The third and forth chapters of What’s So Great About Christianity contain quite an informed characterization of the atheistic challenge to religion and Christianity in particular. D’Souza quotes a number of prominent figures to highlight their overtly negative views. Had I not read The End of Faith and listened to a portion of The God Delusion audiobook, I might have taken quite a dim view of Dawkins and Harris, considering them to be taking mere elitist positions in relation to science. I now know that while their attacks on religion are strong, both men remain positive and mystically-oriented rather than negative and materialistic. Understandably, given that D’Souza has already confirmed himself to be firmly a believer in the supernatural, he is going to be on the defense to what amounts as a strong attack on his position. His task in this book is to prove that Christianity is not the evil that it has been characterized to be by prominent atheists. As such, these chapters feature quotes to highlight some of the strongest attacks made to date.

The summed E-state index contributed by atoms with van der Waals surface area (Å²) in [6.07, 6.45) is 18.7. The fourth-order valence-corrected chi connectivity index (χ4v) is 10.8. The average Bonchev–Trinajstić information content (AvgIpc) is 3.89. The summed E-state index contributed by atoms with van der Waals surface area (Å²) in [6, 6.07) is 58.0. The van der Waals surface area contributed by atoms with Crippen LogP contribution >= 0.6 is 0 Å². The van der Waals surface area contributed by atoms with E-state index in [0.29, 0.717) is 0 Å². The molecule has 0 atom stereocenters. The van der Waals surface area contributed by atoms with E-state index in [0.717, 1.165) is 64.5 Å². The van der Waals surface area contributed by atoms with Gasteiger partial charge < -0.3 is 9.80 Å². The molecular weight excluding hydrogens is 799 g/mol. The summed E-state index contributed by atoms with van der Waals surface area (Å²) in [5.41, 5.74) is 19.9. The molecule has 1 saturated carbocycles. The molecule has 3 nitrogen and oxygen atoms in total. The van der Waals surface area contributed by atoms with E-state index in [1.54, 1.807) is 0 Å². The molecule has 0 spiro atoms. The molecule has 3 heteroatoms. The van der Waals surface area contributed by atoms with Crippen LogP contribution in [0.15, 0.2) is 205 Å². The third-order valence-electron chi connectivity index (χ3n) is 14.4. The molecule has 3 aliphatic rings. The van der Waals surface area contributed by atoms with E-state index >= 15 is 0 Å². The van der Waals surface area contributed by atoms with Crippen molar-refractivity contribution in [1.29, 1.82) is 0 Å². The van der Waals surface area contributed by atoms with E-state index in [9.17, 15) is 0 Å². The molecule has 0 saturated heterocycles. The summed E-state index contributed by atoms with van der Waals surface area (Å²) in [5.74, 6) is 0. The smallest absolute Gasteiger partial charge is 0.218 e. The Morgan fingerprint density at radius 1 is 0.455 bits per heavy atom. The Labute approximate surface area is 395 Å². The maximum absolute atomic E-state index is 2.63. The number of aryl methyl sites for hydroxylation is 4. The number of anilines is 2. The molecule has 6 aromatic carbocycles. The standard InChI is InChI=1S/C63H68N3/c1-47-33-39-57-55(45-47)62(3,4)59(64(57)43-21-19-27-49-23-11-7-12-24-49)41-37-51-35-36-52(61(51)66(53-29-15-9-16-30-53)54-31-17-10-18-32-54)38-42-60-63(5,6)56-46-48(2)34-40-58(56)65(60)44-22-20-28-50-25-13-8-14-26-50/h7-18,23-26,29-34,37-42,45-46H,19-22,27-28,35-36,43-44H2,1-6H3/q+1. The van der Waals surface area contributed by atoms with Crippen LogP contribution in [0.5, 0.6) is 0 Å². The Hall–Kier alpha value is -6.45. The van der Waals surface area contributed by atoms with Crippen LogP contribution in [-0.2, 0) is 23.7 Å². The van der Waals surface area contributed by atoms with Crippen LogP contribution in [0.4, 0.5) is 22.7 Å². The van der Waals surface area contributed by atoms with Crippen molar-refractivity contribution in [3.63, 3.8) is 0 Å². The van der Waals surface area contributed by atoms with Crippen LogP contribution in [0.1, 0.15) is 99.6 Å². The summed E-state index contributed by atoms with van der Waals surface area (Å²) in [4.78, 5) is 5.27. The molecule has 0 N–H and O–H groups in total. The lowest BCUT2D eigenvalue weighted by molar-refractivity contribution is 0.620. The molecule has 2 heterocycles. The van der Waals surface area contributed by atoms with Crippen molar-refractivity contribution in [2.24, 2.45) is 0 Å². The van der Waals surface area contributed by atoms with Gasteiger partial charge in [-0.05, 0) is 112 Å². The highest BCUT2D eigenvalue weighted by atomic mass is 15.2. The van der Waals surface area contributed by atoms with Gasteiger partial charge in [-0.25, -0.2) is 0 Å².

I highly doubt that there is one large philosophical structure called ‘atheism’. Atheists can vary from the materialistic to mystical, and as such have entirely different views on life. The very best of atheists would put religion in centre square of our education systems, if only to align the mythical stories with scientific rationalism. In other words, to explain religion in as natural terms as possible. Atheists generally get characterised as being in denial; rather, they are simply those who choose a perspective that is more in line with reality as it is perceived. As a Christian I perceived atheists as deluded – how could they deny the obvious? How could you not see from the complexity of nature the signs of a Creator? Now I understand that God is not a necessary explanation, and gladly D’Souza does not imply delusion on the part of atheists (unlike most Christian authors). Even editor of Skeptic magazine, Michael Shermer, recommends the book to atheists as a well-reasoned work (even though he disagreed with most of the conclusions).